Studies show severity of skin cancer can be down to thickness
HOPE of surviving a melanoma diagnosis can come down to a few millimetres.
The thicker a melanoma is, the poorer the prospect of survival, and research from Cancer Council Queensland shows thick melanoma is on the rise across Australia.
A CCQ study shows while the incidence of thin (less than or equal to 1mm) melanoma stabilised between 1996 and 2006, rates of thick (more than 4mm) melanoma continued to increase between 1990 and 2006.
In the 17 years surveyed, 2635 Australian women and 4446 Australian men were diagnosed with thick melanoma - 4.3% and 5.7% of all melanomas respectively.
Increased melanoma tumour thickness is the strongest predictor of poor survival in melanoma patients, both in Australia and internationally.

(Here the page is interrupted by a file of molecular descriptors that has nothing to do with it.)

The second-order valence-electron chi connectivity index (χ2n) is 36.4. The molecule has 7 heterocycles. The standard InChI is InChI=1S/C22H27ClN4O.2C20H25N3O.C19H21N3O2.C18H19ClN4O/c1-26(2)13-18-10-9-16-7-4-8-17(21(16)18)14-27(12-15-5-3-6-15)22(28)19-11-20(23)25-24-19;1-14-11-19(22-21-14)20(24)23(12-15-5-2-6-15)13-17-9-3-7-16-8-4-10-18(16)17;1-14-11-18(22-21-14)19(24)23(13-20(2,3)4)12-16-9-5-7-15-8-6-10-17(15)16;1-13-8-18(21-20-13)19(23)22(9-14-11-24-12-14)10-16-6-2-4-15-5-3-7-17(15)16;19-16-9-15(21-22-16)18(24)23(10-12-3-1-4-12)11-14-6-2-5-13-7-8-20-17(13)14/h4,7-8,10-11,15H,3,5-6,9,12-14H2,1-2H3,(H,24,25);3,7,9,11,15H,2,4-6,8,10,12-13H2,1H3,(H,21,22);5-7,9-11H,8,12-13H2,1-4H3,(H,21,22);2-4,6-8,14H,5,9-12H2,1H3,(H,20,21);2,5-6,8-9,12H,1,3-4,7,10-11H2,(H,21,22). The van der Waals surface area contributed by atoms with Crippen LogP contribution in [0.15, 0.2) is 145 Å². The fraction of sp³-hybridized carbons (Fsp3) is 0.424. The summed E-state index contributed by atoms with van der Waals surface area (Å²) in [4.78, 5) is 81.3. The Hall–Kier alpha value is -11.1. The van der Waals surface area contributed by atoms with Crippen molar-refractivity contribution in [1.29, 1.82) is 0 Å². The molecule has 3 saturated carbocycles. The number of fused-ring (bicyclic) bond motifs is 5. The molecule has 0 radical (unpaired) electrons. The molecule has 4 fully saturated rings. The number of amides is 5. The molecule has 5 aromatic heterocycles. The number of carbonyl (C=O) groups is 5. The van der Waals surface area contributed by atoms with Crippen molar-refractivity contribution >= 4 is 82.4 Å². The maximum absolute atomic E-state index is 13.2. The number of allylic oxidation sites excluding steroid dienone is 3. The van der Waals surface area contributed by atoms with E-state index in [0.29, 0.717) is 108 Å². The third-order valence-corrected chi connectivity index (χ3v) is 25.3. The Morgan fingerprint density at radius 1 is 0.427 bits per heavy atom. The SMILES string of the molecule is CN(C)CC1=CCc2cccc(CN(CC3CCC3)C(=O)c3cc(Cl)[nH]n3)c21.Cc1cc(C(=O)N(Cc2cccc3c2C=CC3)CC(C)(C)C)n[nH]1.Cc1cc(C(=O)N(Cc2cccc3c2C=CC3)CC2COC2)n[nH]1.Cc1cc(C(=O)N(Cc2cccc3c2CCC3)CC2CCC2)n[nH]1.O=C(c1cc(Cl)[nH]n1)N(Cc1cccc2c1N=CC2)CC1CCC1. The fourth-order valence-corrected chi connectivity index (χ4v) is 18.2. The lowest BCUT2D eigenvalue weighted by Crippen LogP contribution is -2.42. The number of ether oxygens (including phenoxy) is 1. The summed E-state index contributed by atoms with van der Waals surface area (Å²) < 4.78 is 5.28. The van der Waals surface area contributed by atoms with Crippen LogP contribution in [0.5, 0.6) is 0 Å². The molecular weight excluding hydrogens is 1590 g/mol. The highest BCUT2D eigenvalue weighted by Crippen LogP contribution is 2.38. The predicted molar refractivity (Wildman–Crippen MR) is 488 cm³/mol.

Cancer Council Queensland spokesperson Katie Clift said about 3000 melanomas were diagnosed in Queensland every year.
"Queensland has the highest rates of skin cancer in the world - about 300 people die from a melanoma diagnosis every year," Ms Clift said.
"Queenslanders diagnosed with melanoma under 1mm in thickness have close to a 100% relative survival rate, compared to 58% survival rate for tumours over 4mm."
Cancer Council Queensland encourages all Queenslanders to check their skin regularly.